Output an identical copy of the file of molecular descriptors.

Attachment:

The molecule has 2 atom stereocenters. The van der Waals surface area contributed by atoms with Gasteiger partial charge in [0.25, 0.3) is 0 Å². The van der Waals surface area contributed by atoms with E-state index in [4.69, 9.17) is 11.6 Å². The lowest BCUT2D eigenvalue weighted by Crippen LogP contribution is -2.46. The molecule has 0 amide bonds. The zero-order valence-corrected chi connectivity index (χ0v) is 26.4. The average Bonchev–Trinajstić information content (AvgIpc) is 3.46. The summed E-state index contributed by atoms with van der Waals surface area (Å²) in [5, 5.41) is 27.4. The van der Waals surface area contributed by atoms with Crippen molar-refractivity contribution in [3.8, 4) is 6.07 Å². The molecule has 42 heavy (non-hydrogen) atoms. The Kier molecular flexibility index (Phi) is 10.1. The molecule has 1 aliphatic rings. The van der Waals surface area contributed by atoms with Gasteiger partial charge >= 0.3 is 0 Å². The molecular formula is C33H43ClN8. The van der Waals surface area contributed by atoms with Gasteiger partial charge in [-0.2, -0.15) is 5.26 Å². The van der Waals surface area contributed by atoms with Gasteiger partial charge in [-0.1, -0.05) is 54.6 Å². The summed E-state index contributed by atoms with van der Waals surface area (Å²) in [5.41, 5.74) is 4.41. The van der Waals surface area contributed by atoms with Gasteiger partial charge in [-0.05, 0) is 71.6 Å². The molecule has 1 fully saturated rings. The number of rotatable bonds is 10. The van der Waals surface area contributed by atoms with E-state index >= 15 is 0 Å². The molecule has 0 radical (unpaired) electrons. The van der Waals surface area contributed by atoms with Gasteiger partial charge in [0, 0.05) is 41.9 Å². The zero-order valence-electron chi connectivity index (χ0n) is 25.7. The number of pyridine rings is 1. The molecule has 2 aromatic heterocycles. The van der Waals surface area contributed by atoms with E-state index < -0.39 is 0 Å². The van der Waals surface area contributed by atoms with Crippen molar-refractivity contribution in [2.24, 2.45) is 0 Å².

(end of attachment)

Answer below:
The molecule has 2 atom stereocenters. The van der Waals surface area contributed by atoms with Gasteiger partial charge in [0.25, 0.3) is 0 Å². The van der Waals surface area contributed by atoms with E-state index in [4.69, 9.17) is 11.6 Å². The lowest BCUT2D eigenvalue weighted by Crippen LogP contribution is -2.46. The molecule has 0 amide bonds. The zero-order valence-corrected chi connectivity index (χ0v) is 26.4. The average Bonchev–Trinajstić information content (AvgIpc) is 3.46. The summed E-state index contributed by atoms with van der Waals surface area (Å²) in [5, 5.41) is 27.4. The van der Waals surface area contributed by atoms with Crippen molar-refractivity contribution in [3.8, 4) is 6.07 Å². The molecule has 42 heavy (non-hydrogen) atoms. The Kier molecular flexibility index (Phi) is 10.1. The molecule has 1 aliphatic rings. The van der Waals surface area contributed by atoms with Gasteiger partial charge >= 0.3 is 0 Å². The molecular formula is C33H43ClN8. The van der Waals surface area contributed by atoms with Gasteiger partial charge in [-0.2, -0.15) is 5.26 Å². The van der Waals surface area contributed by atoms with Gasteiger partial charge in [-0.1, -0.05) is 54.6 Å². The summed E-state index contributed by atoms with van der Waals surface area (Å²) in [5.41, 5.74) is 4.41. The van der Waals surface area contributed by atoms with Gasteiger partial charge in [-0.05, 0) is 71.6 Å². The molecule has 1 fully saturated rings. The number of rotatable bonds is 10. The van der Waals surface area contributed by atoms with E-state index >= 15 is 0 Å². The molecule has 0 radical (unpaired) electrons. The van der Waals surface area contributed by atoms with Gasteiger partial charge in [0, 0.05) is 41.9 Å². The zero-order valence-electron chi connectivity index (χ0n) is 25.7. The number of pyridine rings is 1. The molecule has 2 aromatic heterocycles. The van der Waals surface area contributed by atoms with E-state index < -0.39 is 0 Å². The van der Waals surface area contributed by atoms with Crippen molar-refractivity contribution in [2.24, 2.45) is 0 Å².